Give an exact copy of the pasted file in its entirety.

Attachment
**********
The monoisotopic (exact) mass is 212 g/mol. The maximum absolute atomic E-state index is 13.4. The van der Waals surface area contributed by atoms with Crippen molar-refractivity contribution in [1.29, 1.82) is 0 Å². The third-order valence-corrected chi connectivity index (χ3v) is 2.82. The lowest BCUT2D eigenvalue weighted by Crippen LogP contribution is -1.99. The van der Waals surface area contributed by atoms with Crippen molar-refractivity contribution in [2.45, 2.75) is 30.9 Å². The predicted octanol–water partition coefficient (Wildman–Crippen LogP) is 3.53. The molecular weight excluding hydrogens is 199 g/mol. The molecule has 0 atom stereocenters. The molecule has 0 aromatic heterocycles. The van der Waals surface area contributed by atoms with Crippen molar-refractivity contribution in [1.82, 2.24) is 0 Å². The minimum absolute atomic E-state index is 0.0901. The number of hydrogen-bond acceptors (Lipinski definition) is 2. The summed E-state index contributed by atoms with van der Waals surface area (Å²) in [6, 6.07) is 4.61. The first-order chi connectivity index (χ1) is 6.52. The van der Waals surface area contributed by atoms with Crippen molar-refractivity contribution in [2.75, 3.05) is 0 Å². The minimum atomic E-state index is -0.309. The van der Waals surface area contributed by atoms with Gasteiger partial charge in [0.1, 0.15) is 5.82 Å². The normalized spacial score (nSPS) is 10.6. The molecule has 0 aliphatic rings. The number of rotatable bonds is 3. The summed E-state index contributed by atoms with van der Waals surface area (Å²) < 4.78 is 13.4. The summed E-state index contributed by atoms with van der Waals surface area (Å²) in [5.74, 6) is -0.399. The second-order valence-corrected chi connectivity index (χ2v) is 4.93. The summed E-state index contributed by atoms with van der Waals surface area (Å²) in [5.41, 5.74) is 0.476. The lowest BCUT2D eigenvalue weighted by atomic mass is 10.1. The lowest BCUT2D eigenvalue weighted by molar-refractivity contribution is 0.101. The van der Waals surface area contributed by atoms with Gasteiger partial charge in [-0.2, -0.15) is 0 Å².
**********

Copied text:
The monoisotopic (exact) mass is 212 g/mol. The maximum absolute atomic E-state index is 13.4. The van der Waals surface area contributed by atoms with Crippen molar-refractivity contribution in [1.29, 1.82) is 0 Å². The third-order valence-corrected chi connectivity index (χ3v) is 2.82. The lowest BCUT2D eigenvalue weighted by Crippen LogP contribution is -1.99. The van der Waals surface area contributed by atoms with Crippen molar-refractivity contribution in [2.45, 2.75) is 30.9 Å². The predicted octanol–water partition coefficient (Wildman–Crippen LogP) is 3.53. The molecular weight excluding hydrogens is 199 g/mol. The molecule has 0 atom stereocenters. The molecule has 0 aromatic heterocycles. The van der Waals surface area contributed by atoms with Crippen molar-refractivity contribution in [1.82, 2.24) is 0 Å². The minimum absolute atomic E-state index is 0.0901. The number of hydrogen-bond acceptors (Lipinski definition) is 2. The summed E-state index contributed by atoms with van der Waals surface area (Å²) in [6, 6.07) is 4.61. The first-order chi connectivity index (χ1) is 6.52. The van der Waals surface area contributed by atoms with Crippen molar-refractivity contribution in [2.75, 3.05) is 0 Å². The minimum atomic E-state index is -0.309. The van der Waals surface area contributed by atoms with Gasteiger partial charge in [0.1, 0.15) is 5.82 Å². The normalized spacial score (nSPS) is 10.6. The molecule has 0 aliphatic rings. The number of rotatable bonds is 3. The summed E-state index contributed by atoms with van der Waals surface area (Å²) < 4.78 is 13.4. The summed E-state index contributed by atoms with van der Waals surface area (Å²) in [5.74, 6) is -0.399. The second-order valence-corrected chi connectivity index (χ2v) is 4.93. The summed E-state index contributed by atoms with van der Waals surface area (Å²) in [5.41, 5.74) is 0.476. The lowest BCUT2D eigenvalue weighted by atomic mass is 10.1. The lowest BCUT2D eigenvalue weighted by molar-refractivity contribution is 0.101. The van der Waals surface area contributed by atoms with Gasteiger partial charge in [-0.2, -0.15) is 0 Å².